GIVE ME SHELTER (Francis Lincoln 2007, edited by Tony Bradman.)
Stories about children who seek asylum
Shortlisted for the UKLA award 2008.
Samir Hakkim’s Healthy Eating Diary’by Miriam Halahmy
How do you explain life in Baghdad to your classmates in an English primary school? It is 2002 and Samir’s family have all been arrested by Saddam Hussein, so his uncle has smuggled him out of Iraq to save his life. All alone in England with no friends or family, ten year old Samir writes a diary to try and understand his new life.
UNDER THE WEATHER ( Francis Lincoln, 2009, edited by Tony Bradman.)
Stories about climate change
Tommo and the Bike Train by Miriam Halahmy
Timely and hugely relevant ....this collection also shows that there is hope as children take action to make changes.
Julia Eccleshare, review on Lovereading4kids
PEPPERMINT WARD (Cancerbackup 2006)
Peppermint Ward ( read the first part here),an illustrated story for 6-9 yr olds, follows the story of Sam, a football-mad boy, through diagnosis and treatment for cancer in his leg. The book tackles difficult issues around treatments, such as chemotherapy, radiotherapy and lumbar punctures. The book also deals with some of the common side effects of treatment, like hair loss, fatigue and nausea.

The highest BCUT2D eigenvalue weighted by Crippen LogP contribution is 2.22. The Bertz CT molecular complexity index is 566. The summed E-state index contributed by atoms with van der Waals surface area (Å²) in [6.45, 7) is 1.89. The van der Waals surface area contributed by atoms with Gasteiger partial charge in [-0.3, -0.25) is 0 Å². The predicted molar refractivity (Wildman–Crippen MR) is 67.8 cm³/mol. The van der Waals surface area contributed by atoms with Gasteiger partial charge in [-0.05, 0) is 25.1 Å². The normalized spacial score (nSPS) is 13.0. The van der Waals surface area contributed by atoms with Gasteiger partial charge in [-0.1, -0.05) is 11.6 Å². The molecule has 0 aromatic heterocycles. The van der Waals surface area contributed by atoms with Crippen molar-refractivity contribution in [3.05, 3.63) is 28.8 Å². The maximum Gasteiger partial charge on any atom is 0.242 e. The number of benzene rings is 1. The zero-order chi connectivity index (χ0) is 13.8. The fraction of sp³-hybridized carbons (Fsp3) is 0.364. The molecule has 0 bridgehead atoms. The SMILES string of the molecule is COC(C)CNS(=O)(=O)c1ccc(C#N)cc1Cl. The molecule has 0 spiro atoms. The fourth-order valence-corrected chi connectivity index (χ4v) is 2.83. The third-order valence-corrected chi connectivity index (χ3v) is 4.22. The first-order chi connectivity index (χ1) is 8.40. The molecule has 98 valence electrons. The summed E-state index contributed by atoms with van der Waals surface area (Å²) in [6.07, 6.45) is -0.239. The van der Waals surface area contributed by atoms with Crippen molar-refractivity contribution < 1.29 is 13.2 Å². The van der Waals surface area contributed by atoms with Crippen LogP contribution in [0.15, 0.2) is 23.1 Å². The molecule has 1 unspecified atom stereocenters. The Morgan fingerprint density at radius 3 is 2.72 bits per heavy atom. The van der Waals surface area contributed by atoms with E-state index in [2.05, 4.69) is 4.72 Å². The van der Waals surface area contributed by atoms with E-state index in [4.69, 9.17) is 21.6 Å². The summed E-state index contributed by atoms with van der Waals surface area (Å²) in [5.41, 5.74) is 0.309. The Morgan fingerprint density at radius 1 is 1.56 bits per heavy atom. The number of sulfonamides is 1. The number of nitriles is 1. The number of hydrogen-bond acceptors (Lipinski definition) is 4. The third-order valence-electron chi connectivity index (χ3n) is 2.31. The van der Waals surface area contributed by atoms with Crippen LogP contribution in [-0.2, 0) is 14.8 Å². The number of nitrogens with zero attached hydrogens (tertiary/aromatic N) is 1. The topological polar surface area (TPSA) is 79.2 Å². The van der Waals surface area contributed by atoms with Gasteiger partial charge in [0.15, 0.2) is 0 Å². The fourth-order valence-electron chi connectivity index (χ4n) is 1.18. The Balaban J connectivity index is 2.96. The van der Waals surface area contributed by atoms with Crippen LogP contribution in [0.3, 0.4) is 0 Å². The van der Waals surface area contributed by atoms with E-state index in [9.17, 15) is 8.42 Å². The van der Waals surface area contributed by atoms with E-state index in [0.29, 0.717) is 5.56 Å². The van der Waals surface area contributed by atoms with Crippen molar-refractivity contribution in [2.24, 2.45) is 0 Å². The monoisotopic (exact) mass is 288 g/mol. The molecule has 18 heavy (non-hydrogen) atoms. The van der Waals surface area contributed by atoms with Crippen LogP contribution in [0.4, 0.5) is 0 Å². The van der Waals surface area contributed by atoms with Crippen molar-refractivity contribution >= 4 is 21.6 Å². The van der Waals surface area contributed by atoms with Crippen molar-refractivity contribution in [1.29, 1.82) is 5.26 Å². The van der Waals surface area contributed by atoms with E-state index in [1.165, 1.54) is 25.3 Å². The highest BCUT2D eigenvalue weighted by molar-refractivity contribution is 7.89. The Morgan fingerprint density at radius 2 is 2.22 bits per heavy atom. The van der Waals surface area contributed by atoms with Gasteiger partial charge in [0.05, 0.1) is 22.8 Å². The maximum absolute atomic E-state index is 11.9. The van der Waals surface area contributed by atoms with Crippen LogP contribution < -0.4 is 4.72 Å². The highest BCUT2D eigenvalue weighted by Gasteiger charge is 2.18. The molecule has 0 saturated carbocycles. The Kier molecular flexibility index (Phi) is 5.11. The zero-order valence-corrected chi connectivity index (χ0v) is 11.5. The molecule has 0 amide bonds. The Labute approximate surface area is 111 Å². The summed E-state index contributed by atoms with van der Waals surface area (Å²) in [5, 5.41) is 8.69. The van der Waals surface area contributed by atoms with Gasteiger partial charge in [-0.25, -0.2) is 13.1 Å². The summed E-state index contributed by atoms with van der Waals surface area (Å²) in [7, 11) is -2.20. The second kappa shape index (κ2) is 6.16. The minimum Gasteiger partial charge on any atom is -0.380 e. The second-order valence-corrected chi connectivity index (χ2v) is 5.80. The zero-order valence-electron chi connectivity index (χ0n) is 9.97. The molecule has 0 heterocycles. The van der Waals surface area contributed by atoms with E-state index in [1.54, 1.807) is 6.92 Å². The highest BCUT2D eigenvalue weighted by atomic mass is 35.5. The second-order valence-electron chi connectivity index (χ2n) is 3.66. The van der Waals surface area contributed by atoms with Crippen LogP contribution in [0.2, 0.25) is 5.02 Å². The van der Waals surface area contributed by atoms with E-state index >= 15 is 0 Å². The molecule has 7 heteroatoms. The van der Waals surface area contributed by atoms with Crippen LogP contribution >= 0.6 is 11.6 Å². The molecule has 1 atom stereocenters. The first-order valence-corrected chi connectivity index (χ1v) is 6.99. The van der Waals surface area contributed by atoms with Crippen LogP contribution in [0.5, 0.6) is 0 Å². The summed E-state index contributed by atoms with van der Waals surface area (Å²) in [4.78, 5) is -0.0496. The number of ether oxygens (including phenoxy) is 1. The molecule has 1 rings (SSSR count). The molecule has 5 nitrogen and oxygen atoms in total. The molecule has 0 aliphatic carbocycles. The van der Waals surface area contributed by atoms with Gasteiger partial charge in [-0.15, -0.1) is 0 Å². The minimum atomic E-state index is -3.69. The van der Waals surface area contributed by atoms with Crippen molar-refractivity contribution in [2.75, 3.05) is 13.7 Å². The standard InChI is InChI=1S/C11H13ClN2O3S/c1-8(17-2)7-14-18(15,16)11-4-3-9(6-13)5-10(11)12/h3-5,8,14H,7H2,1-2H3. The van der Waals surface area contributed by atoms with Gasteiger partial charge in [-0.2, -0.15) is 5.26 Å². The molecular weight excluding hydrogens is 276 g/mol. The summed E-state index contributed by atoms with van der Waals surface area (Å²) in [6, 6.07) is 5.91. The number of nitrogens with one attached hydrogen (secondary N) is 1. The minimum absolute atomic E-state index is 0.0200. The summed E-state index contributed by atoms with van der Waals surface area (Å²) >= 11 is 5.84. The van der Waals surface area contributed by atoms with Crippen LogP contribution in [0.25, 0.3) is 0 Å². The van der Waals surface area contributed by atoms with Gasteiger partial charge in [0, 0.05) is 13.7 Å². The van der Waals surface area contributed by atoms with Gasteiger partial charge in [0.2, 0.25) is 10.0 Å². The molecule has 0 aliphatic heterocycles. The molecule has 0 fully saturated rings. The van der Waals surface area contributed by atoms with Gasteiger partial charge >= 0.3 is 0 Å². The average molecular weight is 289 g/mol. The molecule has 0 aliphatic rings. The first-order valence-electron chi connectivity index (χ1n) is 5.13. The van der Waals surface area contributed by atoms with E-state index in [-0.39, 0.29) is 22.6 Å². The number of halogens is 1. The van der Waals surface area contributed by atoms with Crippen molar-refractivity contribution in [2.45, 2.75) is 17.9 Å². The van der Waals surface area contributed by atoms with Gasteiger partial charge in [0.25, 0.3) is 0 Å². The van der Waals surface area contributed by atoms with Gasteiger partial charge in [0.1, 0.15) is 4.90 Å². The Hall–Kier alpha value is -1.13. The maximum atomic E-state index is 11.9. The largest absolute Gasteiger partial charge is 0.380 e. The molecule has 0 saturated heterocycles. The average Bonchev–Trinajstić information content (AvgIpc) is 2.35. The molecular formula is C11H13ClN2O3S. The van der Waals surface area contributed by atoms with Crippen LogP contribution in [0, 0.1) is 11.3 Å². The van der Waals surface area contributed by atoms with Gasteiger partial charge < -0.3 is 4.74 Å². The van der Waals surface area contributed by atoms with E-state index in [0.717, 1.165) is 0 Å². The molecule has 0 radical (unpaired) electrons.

Honest and very reassuring.
Jacqueline Wilson, Children's Laureate, 2005
Being told you have cancer is scary but when you know what is going to happen it does not seem so bad. I was told I had cancer three years ago so I sort of know what to expect when I need to go to hospital. But for children who have just been told they are really ill they must be so worried, just like I was.So this is why Peppermint Ward is fantastic. I’ve read it loads and so has my little sister. Jack Walsh, aged 9 yrs.
CUTTING POMEGRANATES (David Paul 2003)
There are some poets whose voices ought to be heard urgently and Miriam Halahmy is one of them.
John Rety, Hearing Eye Press
The vitality, freshness and originality of vision compels us to read on. Miriam invests everyday things with a life of their own. The pomegranate cut open reveals a bitterness of seeds, but also the promise of renewal.
SECRET TERRITORY ( Citron Press 1999)
1975, a journey to the Promised Land – a circular journey, across generations, charting dreams and aspirations of father and daughter. Feeling she should have been born in the homeland, Eve travels to Israel in search of an identity, unaware that her quest will painfully expose her family’s hidden history.Her father, Jack’s story, is of London in the 1940s –a time of idealism, political terrorism and conflicting values.
In their separate ways both confront the discord between collective ideals and personal needs; both must make their choices and live with them. This is their story – an honest and evocative account of what it means and feels to be Jewish in the second half of the twentieth century.
A fascinating time in history... and Halahmy conveys well the emotions of everyone involved in the turbulence. Adele Geras
A brilliant book...deserves a wide audience. Leslie Wilson
Miriam Halahmy’s sharp, concise style helps to sum up contemporary Jewish dilemmas. Jewish Chronicle